The Earnest Street of D.J. Ernst Books

Situated between a hair dresser’s and a BJ’s is a small independent bookstore located at 27 N Market Street in Selinsgrove. D.J. Ernst Books has been selling used and rare books for many years. In a town that has everything else, from restraunts to bakeries, to clothing and tattoo shops, a bookstore fills a niche. The books on Pennsylvania history are just one of the store’s selling points. While at first Selinsgrove appears to be a traditional, quiet town, there’s more to it than that. Susquehanna University is located a mere four minutes away by car, meaning that the town is usually populated by not only locales, but young students as well. Many of these students end up buying reading material at D.J. Ernst Books.

However, D.J. Ernst isn’t the only literary establishment in town. The Rudy Gelnett Memorial Library is a minute away and it has new innovations such as ebooks, as well as events like evening book discussions and children’s story times. The town library, possibly the only competition for D.J. Ernst Books, acts as more of a community center for everyone. D.J. Ernst Books is a comfy, homey spot for bookworms to interact.



The featured displays out front have three main focuses: genealogy, classic literature, and Agatha Christie. None of these picks are a surprise given that Selinsgrove is a town steeped in history, and also mystery books are very popular right now, especially Christie. The genealogy books certainly account for the familial ties many residents have to Selinsgrove. The classic novels appeal to both the older and younger residents in town. The college students find used copies of classic novels that they need for literature classes, and the adults find some of their old favorite books.


While Selinsgrove does include a literary culture, it’s a very narrow one. According to Data USA, the town is made up of mainly white residents, with only 10% being of different ethnic backgrounds. From the chart indicated, you can see that the white population in town makes up almost the entire amount of people residing in the area. So is there a diverse literary culture in Selinsgrove? Not really. However, that doesn’t mean that D.J. Ernst isn’t a bookstore for everyone. Residents of every age and cultural background visit the bookstore whenever it’s open. Despite all the classic literature on the shelves, there are hidden gems of every genre tucked away in the shop. There’s a sign outside of the shop that I only just noticed today. It reads: all different, all equal, all welcome.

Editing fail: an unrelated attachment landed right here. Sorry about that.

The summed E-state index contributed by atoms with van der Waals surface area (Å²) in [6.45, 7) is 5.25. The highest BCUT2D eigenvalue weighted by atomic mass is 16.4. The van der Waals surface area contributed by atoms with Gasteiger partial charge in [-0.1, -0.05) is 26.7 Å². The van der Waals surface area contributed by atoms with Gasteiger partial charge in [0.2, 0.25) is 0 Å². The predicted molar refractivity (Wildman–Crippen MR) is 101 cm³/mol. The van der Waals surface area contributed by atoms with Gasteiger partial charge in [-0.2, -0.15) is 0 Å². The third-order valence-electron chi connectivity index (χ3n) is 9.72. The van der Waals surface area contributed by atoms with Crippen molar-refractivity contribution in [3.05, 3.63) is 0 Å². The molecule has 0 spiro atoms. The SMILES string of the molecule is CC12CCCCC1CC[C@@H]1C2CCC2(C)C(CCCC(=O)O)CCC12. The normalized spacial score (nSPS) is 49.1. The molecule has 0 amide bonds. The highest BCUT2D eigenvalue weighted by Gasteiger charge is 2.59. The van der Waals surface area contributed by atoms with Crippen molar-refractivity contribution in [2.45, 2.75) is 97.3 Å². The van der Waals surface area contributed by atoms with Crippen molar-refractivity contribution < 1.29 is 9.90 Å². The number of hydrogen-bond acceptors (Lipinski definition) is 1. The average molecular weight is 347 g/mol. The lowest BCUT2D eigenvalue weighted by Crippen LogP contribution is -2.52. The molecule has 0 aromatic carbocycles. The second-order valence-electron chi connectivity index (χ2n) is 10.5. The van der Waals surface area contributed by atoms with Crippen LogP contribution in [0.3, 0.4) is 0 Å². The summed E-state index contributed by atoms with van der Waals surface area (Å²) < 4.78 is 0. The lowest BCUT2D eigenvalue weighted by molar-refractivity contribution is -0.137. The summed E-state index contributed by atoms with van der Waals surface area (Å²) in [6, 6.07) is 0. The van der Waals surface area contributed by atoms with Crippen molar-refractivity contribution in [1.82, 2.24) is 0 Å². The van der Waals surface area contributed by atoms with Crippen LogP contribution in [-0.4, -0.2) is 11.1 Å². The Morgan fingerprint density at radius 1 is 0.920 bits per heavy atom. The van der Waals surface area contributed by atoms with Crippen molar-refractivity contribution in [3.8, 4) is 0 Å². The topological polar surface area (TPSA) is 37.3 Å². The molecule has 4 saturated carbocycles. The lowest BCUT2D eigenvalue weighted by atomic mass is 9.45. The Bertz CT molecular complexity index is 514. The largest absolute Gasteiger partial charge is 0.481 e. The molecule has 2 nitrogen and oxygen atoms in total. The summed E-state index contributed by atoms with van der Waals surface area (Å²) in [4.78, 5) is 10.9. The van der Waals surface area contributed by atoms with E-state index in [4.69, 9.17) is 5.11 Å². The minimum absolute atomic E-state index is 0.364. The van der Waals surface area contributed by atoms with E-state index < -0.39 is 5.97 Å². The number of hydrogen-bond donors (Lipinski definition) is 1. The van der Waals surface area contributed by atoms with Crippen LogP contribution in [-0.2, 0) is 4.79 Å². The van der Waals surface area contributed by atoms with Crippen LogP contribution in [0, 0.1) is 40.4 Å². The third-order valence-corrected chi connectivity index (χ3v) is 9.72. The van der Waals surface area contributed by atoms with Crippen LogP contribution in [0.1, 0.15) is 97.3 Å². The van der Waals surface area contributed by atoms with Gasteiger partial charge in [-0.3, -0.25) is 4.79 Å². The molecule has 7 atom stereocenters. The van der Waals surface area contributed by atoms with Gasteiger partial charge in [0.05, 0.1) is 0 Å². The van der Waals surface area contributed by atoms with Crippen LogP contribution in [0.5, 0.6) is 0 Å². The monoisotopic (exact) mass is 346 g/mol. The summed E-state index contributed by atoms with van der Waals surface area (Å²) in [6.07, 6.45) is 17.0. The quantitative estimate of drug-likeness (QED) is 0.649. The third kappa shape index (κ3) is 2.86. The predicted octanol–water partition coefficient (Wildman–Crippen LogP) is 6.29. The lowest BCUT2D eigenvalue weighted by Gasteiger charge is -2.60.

As I walk through town, I notice the unique community that the bookstore shares a block with. Mainly there are different restaurants to choose from. There’s everything from a Subway, to a cafe, and then a pizza shop. There’s also a tavern, a banking institution, a boutique, and a bakery. There’s something for everyone in town. Another aspect to admire is the architecture. There’s a quaint, old brick building look to Selinsgrove. Most of the buildings are traditional, businesses that are built into old homes and apartments. Some, such as the Pink Pin Up Resale Boutique across from D.J. Ernst Books, are built with dramatic Greek columns. Mixed in with the traditional buildings are new businesses in modern styles. One of these is the Nouveau Ink. piercing store at the edge of the street. Unlike the other tall, colorful brick structures, Nouveau Ink. is a white shop with a neon sign to welcome customers. These two very different businesses merge the old and new living style in Selinsgrove.

If there’s one thing you see at D.J. Ernst Books, it’s the concept of “place.” As Tim Cresswell notes in his writings on place, there’s “a new kind of diversity” forming everywhere, and that’s what’s happening in Selinsgrove (54). Selinsgrove is slowly but surely adding more diverse architecture, as it embraces some modern businesses. While Selinsgrove can’t be defined as “diverse” now, change is beginning to integrate itself into the once traditional town. Cresswell also speaks to the importance of adaptation, that “places are constantly having to adapt to conditions” (58). With more young people arriving in Selinsgrove everyday, the changes in the town are already taking place. The new businesses, architecture and people are creating a modern town soon to be diversified. At the center of it all is a little bookstore that remains earnest.








Cresswell, Tim. Place: A Short Introduction. Malden, MA: Blackwell Pub, 2004. Print.



Photos by Monet Polny